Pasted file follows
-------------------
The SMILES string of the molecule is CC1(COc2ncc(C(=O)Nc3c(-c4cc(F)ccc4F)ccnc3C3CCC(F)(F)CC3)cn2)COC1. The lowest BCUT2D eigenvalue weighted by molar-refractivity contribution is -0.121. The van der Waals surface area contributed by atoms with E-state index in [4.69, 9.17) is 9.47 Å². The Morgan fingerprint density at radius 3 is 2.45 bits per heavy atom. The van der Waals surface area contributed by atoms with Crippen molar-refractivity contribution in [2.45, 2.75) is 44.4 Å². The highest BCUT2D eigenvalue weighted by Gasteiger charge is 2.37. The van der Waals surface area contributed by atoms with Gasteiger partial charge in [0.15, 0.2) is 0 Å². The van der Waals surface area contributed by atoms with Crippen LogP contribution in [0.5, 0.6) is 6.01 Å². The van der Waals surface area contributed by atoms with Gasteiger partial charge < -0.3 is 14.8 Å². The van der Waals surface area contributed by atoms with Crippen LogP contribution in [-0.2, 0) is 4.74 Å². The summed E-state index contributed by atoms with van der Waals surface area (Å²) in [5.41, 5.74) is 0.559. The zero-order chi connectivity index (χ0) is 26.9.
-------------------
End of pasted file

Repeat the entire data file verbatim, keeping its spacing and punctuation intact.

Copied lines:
The SMILES string of the molecule is CC1(COc2ncc(C(=O)Nc3c(-c4cc(F)ccc4F)ccnc3C3CCC(F)(F)CC3)cn2)COC1. The lowest BCUT2D eigenvalue weighted by molar-refractivity contribution is -0.121. The van der Waals surface area contributed by atoms with E-state index in [4.69, 9.17) is 9.47 Å². The Morgan fingerprint density at radius 3 is 2.45 bits per heavy atom. The van der Waals surface area contributed by atoms with Crippen molar-refractivity contribution in [2.45, 2.75) is 44.4 Å². The highest BCUT2D eigenvalue weighted by Gasteiger charge is 2.37. The van der Waals surface area contributed by atoms with Gasteiger partial charge in [0.15, 0.2) is 0 Å². The van der Waals surface area contributed by atoms with Crippen LogP contribution in [0.5, 0.6) is 6.01 Å². The van der Waals surface area contributed by atoms with Gasteiger partial charge < -0.3 is 14.8 Å². The van der Waals surface area contributed by atoms with Crippen LogP contribution in [-0.2, 0) is 4.74 Å². The summed E-state index contributed by atoms with van der Waals surface area (Å²) in [5.41, 5.74) is 0.559. The zero-order chi connectivity index (χ0) is 26.9.